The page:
March 15, 2021 | By Wendy Katz
As of 2020, studies show that it is alarmingly difficult to find top-talent employees. According to ManpowerGroup, we're experiencing the highest shortage in more than a decade, with 69% of U.S. companies reporting a deficiency in talent. In response, employers are being pushed to maximize their appeal and offers.
A key to attracting top talent is offering great employee benefits and investment options. More specifically, benefit plans that include retirement plans and retirement plan services.
From a competitive standpoint, you should offer 401(k) retirement plans because potential hires want them. According to Access Perks, 81% of employees said retirement benefits make up a major portion of job search. Yet, ADP reveals that only 50% of companies surveyed offer retirement benefits.
This is surprising since there are genuine benefits for both employees and employers.
Employees benefit from financial stability and a concrete savings plan that will help their future after work. Many employees have trouble putting money aside that isn't automatically withdrawn from their paychecks. In fact, 92% of American workers with 401(k) plans have reported that having a payroll deduction helps them save.
According to AICPA, when employees were asked which benefits would help them meet their financial goals, 56% cited a 401(k) match.
Not to mention, contributions are tax-free until distribution and often matched by the employer.
Likewise, employers also benefit from offering 401(k) plans. First and foremost, there is the benefit of 401(k)'s come tax time that you won't want to miss out on.
The IRS highlights two tax advantages for employers:
Then there is the benefit of vesting. If you implement graded or cliff vesting into your plans, you can give employees an extra incentive to stay with your company until they have full ownership of their 410(k).
A PEO retirement plan is when you are partner with a Professional Employer Organization that gives you the option to take advantage of a Multi-Employer Plan (MEP). It allows you to outsource your fiduciary liability over plan assets for protection, while also reducing administrative costs related to offering the plan.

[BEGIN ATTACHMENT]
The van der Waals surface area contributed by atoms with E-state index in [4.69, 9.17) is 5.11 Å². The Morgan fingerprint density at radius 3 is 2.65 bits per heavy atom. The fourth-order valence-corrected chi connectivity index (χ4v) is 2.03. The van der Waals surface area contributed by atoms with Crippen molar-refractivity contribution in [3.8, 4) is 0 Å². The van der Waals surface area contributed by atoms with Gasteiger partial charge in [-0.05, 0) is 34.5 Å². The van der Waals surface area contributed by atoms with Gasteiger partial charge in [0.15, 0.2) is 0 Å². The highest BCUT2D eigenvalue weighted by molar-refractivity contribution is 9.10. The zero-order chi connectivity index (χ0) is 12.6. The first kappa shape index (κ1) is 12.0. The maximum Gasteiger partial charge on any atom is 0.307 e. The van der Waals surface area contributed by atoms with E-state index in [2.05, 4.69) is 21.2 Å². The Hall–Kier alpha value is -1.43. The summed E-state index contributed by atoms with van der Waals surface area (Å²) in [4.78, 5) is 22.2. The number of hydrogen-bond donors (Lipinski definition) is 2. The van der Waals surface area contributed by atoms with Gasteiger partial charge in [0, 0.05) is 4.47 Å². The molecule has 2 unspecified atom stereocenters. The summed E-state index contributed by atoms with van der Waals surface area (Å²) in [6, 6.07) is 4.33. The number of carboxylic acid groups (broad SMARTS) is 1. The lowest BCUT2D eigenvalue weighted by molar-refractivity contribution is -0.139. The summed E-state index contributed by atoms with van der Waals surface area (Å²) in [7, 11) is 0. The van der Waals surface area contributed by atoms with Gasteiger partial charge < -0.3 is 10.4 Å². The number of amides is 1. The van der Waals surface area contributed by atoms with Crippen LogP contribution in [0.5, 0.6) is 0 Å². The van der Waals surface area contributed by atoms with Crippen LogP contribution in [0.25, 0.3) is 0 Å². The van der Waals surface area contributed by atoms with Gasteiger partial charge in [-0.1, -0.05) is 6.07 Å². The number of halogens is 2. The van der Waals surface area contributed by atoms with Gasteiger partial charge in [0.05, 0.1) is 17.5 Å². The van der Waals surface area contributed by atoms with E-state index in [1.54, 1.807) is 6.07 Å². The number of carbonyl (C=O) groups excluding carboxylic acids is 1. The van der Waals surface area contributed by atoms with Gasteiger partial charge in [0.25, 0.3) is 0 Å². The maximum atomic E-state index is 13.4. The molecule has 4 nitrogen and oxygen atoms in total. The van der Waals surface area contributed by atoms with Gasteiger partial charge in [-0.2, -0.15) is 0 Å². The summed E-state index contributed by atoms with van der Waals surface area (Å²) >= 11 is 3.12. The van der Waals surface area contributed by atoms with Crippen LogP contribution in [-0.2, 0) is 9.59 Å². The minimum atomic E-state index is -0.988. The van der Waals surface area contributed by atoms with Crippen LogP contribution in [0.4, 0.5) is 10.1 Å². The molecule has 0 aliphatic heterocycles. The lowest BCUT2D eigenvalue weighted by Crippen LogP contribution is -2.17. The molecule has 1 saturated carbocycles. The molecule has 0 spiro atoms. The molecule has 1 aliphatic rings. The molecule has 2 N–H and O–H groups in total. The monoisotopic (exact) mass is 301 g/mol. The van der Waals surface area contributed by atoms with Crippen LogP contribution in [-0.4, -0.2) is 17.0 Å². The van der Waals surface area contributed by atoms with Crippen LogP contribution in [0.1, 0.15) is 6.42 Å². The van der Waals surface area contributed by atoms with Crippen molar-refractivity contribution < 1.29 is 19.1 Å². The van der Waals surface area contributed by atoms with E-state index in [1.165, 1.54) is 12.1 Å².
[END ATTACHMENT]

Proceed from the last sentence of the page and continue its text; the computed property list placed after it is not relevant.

An MEP is a retirement savings plan available to multiple employers and administered by a Multi-Employer Plan sponsor, who is accountable for all the administrative responsibilities. The idea is to reduce the burden of expenses to encourage more businesses to offer employee benefits.
Groom Law Group reports that the government recently issued an executive order that "directed DOL [and the IRS] to consider issuing regulations or other guidance to make it easier for small and mid-size businesses, including those with non-traditional employment structures, to participate in MEPs." In response, DOL, "issued a proposed regulation to supersede its prior guidance and clarify when a group or association, or a PEO, would be acting as an ‘employer’ under ERISA that may sponsor an MEP.”
The Department of Labor (DOL) regulations state that only bona fide PEOs are permitted to sponsor single defined contribution multiple employer plans. This applies to PEOs that perform substantial employment functions on behalf of client employers and is determined based on a facts and circumstances test.
One of the benefits of MEP is that it's customizable. The client chooses eligibility conditions, age limits, vesting, hour requirements, and entry gate (1st of the month vs. end of the quarter).
Then, the match is customizable, allowing the employer to choose to make a:
There are several benefits of a PEO Retirement Plan, but four should be specially noted.
Employee asset-based fees are lower since a MEP has more assets than any individual employer has on their own. Employers also don't have to pay a CPA or similar professional for an annual audit.
The PEO takes responsibility for keeping retirement plans compliant no matter how it is customized. The PEO also handles reports and disclosures. This allows employers to spend more time growing their business and less time stressing over regulations and paperwork.
PEO takes up all liability for transactions and funds associated with the plan. That means employers can be guaranteed that their employees are taken care of with a PEO's 401(k) plan without the liability risks associated.
In the case of administrative duties associated with the plan, it can be a headache to keep up. Fortunately, PEOs take this burden off of employers, including responsibilities like:
Nowadays, employers need to offer retirement plans to attract and retain employees. The problem for many is that it can get incredibly complex and difficult to manage. That is why so many employers look to PEOs to make their decision much easier. It's the best of both worlds — employees are satisfied with their benefits, and the complexities of offering a 401(k) are outsourced to PEOs.
Wendy Katz is the Chief Financial Officer at Questco Companies. Wendy is aiding our clients’ drive for profitability and compliance by providing pragmatic insights and sound financial solutions to constantly evolving HR challenges.